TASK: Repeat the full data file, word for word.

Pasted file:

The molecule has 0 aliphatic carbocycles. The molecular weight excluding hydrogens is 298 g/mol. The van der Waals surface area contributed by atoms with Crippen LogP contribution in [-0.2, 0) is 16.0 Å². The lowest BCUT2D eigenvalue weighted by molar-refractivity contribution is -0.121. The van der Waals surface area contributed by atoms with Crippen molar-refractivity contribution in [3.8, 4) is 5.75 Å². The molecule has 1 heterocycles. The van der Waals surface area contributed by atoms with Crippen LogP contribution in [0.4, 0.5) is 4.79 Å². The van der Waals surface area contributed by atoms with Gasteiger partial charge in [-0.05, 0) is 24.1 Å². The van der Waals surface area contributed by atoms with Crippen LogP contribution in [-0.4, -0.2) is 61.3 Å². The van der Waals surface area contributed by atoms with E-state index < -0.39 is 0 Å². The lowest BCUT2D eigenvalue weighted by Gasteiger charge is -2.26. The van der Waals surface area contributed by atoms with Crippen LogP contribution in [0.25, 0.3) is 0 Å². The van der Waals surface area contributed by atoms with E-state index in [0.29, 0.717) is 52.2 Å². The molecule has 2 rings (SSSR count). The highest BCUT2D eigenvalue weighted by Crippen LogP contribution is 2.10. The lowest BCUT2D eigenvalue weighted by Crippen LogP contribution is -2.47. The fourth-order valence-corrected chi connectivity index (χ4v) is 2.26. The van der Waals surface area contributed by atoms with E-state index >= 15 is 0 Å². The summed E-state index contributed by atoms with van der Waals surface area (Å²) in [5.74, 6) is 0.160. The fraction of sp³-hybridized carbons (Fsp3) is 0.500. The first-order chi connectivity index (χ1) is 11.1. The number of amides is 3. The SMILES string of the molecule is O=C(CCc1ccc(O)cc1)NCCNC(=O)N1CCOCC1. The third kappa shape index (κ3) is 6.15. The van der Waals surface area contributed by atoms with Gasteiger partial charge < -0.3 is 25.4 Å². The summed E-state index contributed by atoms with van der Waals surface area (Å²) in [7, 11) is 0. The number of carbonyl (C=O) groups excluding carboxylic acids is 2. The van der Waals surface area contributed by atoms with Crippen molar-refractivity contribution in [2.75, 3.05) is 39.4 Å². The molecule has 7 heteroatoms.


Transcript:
The molecule has 0 aliphatic carbocycles. The molecular weight excluding hydrogens is 298 g/mol. The van der Waals surface area contributed by atoms with Crippen LogP contribution in [-0.2, 0) is 16.0 Å². The lowest BCUT2D eigenvalue weighted by molar-refractivity contribution is -0.121. The van der Waals surface area contributed by atoms with Crippen molar-refractivity contribution in [3.8, 4) is 5.75 Å². The molecule has 1 heterocycles. The van der Waals surface area contributed by atoms with Crippen LogP contribution in [0.4, 0.5) is 4.79 Å². The van der Waals surface area contributed by atoms with Gasteiger partial charge in [-0.05, 0) is 24.1 Å². The van der Waals surface area contributed by atoms with Crippen LogP contribution in [-0.4, -0.2) is 61.3 Å². The van der Waals surface area contributed by atoms with E-state index < -0.39 is 0 Å². The lowest BCUT2D eigenvalue weighted by Gasteiger charge is -2.26. The van der Waals surface area contributed by atoms with Crippen LogP contribution in [0.25, 0.3) is 0 Å². The van der Waals surface area contributed by atoms with E-state index in [0.29, 0.717) is 52.2 Å². The molecule has 2 rings (SSSR count). The highest BCUT2D eigenvalue weighted by Crippen LogP contribution is 2.10. The lowest BCUT2D eigenvalue weighted by Crippen LogP contribution is -2.47. The fourth-order valence-corrected chi connectivity index (χ4v) is 2.26. The van der Waals surface area contributed by atoms with E-state index >= 15 is 0 Å². The summed E-state index contributed by atoms with van der Waals surface area (Å²) in [5.74, 6) is 0.160. The fraction of sp³-hybridized carbons (Fsp3) is 0.500. The first-order chi connectivity index (χ1) is 11.1. The number of amides is 3. The SMILES string of the molecule is O=C(CCc1ccc(O)cc1)NCCNC(=O)N1CCOCC1. The third kappa shape index (κ3) is 6.15. The van der Waals surface area contributed by atoms with Gasteiger partial charge < -0.3 is 25.4 Å². The summed E-state index contributed by atoms with van der Waals surface area (Å²) in [7, 11) is 0. The number of carbonyl (C=O) groups excluding carboxylic acids is 2. The van der Waals surface area contributed by atoms with Crippen molar-refractivity contribution in [2.75, 3.05) is 39.4 Å². The molecule has 7 heteroatoms.